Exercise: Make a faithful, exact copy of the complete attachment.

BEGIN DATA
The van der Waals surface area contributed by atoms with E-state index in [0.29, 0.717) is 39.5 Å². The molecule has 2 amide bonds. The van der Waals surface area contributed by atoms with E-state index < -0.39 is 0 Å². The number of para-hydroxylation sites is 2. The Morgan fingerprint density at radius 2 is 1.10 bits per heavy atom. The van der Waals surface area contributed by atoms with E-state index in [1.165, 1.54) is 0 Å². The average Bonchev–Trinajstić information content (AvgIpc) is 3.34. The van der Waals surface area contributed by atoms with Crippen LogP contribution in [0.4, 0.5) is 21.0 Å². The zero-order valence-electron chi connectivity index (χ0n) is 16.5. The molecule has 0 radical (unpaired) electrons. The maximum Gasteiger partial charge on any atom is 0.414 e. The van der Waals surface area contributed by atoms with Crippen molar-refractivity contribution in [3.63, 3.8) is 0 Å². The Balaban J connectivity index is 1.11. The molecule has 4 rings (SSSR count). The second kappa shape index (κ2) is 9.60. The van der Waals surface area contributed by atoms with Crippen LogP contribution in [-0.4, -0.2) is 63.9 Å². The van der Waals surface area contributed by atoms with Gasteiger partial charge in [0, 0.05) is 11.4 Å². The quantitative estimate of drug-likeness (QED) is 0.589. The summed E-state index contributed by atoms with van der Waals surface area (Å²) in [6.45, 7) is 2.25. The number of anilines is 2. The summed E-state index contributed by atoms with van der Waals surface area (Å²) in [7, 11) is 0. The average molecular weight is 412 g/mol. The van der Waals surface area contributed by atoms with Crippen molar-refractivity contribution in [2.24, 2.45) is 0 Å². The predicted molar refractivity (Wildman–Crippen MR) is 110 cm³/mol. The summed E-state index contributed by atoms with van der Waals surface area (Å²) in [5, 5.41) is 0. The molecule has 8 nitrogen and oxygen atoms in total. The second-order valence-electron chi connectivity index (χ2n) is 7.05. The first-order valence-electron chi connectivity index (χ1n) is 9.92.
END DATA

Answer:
The van der Waals surface area contributed by atoms with E-state index in [0.29, 0.717) is 39.5 Å². The molecule has 2 amide bonds. The van der Waals surface area contributed by atoms with E-state index < -0.39 is 0 Å². The number of para-hydroxylation sites is 2. The Morgan fingerprint density at radius 2 is 1.10 bits per heavy atom. The van der Waals surface area contributed by atoms with E-state index in [1.165, 1.54) is 0 Å². The average Bonchev–Trinajstić information content (AvgIpc) is 3.34. The van der Waals surface area contributed by atoms with Crippen LogP contribution in [0.4, 0.5) is 21.0 Å². The zero-order valence-electron chi connectivity index (χ0n) is 16.5. The molecule has 0 radical (unpaired) electrons. The maximum Gasteiger partial charge on any atom is 0.414 e. The van der Waals surface area contributed by atoms with Crippen molar-refractivity contribution in [3.63, 3.8) is 0 Å². The Balaban J connectivity index is 1.11. The molecule has 4 rings (SSSR count). The second kappa shape index (κ2) is 9.60. The van der Waals surface area contributed by atoms with Crippen LogP contribution in [-0.4, -0.2) is 63.9 Å². The van der Waals surface area contributed by atoms with Gasteiger partial charge in [0, 0.05) is 11.4 Å². The quantitative estimate of drug-likeness (QED) is 0.589. The summed E-state index contributed by atoms with van der Waals surface area (Å²) in [6.45, 7) is 2.25. The number of anilines is 2. The summed E-state index contributed by atoms with van der Waals surface area (Å²) in [7, 11) is 0. The average molecular weight is 412 g/mol. The van der Waals surface area contributed by atoms with Crippen molar-refractivity contribution in [2.24, 2.45) is 0 Å². The predicted molar refractivity (Wildman–Crippen MR) is 110 cm³/mol. The summed E-state index contributed by atoms with van der Waals surface area (Å²) in [5, 5.41) is 0. The molecule has 8 nitrogen and oxygen atoms in total. The second-order valence-electron chi connectivity index (χ2n) is 7.05. The first-order valence-electron chi connectivity index (χ1n) is 9.92.